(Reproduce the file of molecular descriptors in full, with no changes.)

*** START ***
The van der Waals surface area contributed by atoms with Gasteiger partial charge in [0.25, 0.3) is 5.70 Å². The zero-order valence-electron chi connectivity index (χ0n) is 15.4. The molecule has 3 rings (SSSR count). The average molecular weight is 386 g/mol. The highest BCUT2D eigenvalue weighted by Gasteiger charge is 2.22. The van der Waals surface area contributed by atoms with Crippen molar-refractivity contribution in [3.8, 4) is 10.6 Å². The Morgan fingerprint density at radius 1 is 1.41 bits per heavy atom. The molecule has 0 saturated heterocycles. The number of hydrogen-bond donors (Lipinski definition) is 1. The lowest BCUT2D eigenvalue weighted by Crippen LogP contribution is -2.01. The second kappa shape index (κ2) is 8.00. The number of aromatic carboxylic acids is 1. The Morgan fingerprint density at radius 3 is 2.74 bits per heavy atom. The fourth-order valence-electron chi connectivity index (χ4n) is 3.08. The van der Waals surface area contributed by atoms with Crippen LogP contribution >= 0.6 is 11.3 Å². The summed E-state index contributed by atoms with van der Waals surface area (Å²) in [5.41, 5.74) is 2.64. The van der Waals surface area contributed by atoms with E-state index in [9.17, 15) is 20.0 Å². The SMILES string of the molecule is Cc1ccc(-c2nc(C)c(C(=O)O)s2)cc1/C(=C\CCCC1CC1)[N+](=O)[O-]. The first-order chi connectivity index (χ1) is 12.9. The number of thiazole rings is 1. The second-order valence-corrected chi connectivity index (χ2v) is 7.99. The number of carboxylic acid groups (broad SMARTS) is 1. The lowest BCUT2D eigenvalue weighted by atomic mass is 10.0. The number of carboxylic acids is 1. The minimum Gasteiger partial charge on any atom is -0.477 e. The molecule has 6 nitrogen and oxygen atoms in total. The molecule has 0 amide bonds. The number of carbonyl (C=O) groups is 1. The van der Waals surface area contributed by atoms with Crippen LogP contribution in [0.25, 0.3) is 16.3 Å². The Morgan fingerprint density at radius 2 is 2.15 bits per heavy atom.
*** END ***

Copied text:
The van der Waals surface area contributed by atoms with Gasteiger partial charge in [0.25, 0.3) is 5.70 Å². The zero-order valence-electron chi connectivity index (χ0n) is 15.4. The molecule has 3 rings (SSSR count). The average molecular weight is 386 g/mol. The highest BCUT2D eigenvalue weighted by Gasteiger charge is 2.22. The van der Waals surface area contributed by atoms with Crippen molar-refractivity contribution in [3.8, 4) is 10.6 Å². The Morgan fingerprint density at radius 1 is 1.41 bits per heavy atom. The molecule has 0 saturated heterocycles. The number of hydrogen-bond donors (Lipinski definition) is 1. The lowest BCUT2D eigenvalue weighted by Crippen LogP contribution is -2.01. The second kappa shape index (κ2) is 8.00. The number of aromatic carboxylic acids is 1. The Morgan fingerprint density at radius 3 is 2.74 bits per heavy atom. The fourth-order valence-electron chi connectivity index (χ4n) is 3.08. The van der Waals surface area contributed by atoms with Crippen LogP contribution >= 0.6 is 11.3 Å². The summed E-state index contributed by atoms with van der Waals surface area (Å²) in [5.41, 5.74) is 2.64. The van der Waals surface area contributed by atoms with E-state index in [9.17, 15) is 20.0 Å². The SMILES string of the molecule is Cc1ccc(-c2nc(C)c(C(=O)O)s2)cc1/C(=C\CCCC1CC1)[N+](=O)[O-]. The first-order chi connectivity index (χ1) is 12.9. The number of thiazole rings is 1. The second-order valence-corrected chi connectivity index (χ2v) is 7.99. The number of carboxylic acid groups (broad SMARTS) is 1. The lowest BCUT2D eigenvalue weighted by atomic mass is 10.0. The number of carboxylic acids is 1. The minimum Gasteiger partial charge on any atom is -0.477 e. The molecule has 6 nitrogen and oxygen atoms in total. The molecule has 0 amide bonds. The number of carbonyl (C=O) groups is 1. The van der Waals surface area contributed by atoms with Crippen LogP contribution in [0.25, 0.3) is 16.3 Å². The Morgan fingerprint density at radius 2 is 2.15 bits per heavy atom.